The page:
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WCSU’s ROI makes it one of the highest value universities in Connecticut: Boston meteorologist is living proof

Jacob Wycoff at work.

DANBURY, Connecticut — Western Connecticut State University recently has been ranked one of the best value universities in the state of Connecticut. WCSU holds the sixth spot on the list, which compared 23 schools in the state. PayScale, the company that compiled the list, indicated that “those who choose to go to school in the Constitution State tend to earn big after graduation.”

PayScale’s information is crowd-sourced via extensive surveying and data collection from their business subscribers, then standardized and matched using proprietary algorithms and finally analyzed and reported on. As a result, the site compiled a list of the Connecticut universities that offer the best value to those who enroll. The most important factor on this list is Return on Investment (ROI), which indicates “the amount of money you can expect to earn 20 years after getting your degree from a specific school.”

At $395,000, WCSU holds the sixth highest 20-year net ROI out of the 23 ranked universities in Connecticut. WCSU’s annual ROI is currently 8%, which makes it tied for the highest in-state institution in that category. WCSU ranks higher in 20-year net ROI than any other Connecticut state (CSCU) university.

Jacob Wycoff at work at WBZ-Boston.
Jacob Wycoff at work at WBZ-Boston.

In addition to the financial benefits, WCSU also provides a wealth of opportunities to its students and graduates. Just ask Jacob Wycoff, who benefitted from a scholarship, several internships, service and networking opportunities — and ultimately met his wife through some university connections.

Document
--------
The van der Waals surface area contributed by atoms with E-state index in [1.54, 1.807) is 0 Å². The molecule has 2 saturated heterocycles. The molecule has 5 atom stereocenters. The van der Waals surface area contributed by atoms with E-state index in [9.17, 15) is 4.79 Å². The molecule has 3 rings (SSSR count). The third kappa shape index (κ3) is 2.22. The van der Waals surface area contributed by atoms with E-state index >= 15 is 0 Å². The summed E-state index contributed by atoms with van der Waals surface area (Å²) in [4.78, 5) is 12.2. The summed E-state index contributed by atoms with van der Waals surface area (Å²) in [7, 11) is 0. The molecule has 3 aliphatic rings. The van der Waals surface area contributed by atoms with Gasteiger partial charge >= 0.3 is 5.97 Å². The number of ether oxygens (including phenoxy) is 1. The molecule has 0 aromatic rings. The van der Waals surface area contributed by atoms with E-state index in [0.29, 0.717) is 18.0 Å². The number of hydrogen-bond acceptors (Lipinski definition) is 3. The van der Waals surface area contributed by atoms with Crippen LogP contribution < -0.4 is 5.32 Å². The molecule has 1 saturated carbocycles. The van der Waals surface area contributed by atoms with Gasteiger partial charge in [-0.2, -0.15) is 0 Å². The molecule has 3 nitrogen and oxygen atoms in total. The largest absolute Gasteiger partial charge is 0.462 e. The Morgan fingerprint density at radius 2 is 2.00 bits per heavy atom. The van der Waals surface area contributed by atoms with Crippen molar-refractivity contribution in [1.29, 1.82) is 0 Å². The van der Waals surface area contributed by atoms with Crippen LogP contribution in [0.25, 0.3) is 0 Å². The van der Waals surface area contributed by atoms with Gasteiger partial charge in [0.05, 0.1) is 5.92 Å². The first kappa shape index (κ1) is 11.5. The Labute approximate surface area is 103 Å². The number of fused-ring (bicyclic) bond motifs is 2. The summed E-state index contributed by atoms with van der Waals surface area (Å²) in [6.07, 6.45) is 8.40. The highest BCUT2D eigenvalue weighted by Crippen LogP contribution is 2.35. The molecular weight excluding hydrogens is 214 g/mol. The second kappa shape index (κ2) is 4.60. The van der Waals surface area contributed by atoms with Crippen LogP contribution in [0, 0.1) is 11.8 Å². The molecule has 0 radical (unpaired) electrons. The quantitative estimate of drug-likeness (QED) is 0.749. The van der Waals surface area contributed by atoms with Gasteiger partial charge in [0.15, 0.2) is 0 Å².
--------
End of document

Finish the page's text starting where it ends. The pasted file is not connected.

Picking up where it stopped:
“Before I graduated from high school, my parents and I sat at our northeastern Ohio dining room table with a big AAA map,” Wycoff said. “We drew a circle, the center of which represented about seven hours or less of travel from my home. Within that circle, there were seven schools that offered meteorology. I visited each campus and got accepted to all, but only truly fell in love with WestConn. I knew that at WCSU, I wouldn’t just be a number in a big program … rather, I’d be a name and a face in a small program.”

Along with his acceptance to WCSU, Wycoff received a scholarship to cover his first-year out-of-state tuition. After his freshman year, he worked several on-campus jobs, including in the Financial Aid office and as a resident assistant, which helped cover most of his tuition. “I consider myself incredibly fortunate to graduate with very little student loan debt,” he said.

Wycoff’s interest in meteorology began at a very young age. “Some of my earliest memories are building backyard weather stations with plastic cups for a rain gauge and simply looking up to marvel nature,” he said. “My passion for weather was solidified during the Blizzard of 1993. The small town I grew up in got 20+ inches of snow, and I remember as a 7-year-old being in awe. After the snow melted, I spent hours at the library checking out every weather book I could find.”

A dozen years later, Wycoff was in a meteorology class in WCSU’s White Hall, participating in a map discussion about the upcoming forecast. “All eyes were drawn to Hurricane Katrina, at the time a massive, Category 5 storm in the middle of the Gulf of Mexico,” Wycoff said. “I vividly recall a sinking feeling in the pit of my stomach, knowing this would be a life-changing moment for so many along the Louisiana and Mississippi Gulf Coast. On Aug. 29, 2005, Katrina made landfall and the Mississippi coastline experienced a storm surge that hadn’t been seen since Hurricane Camille.”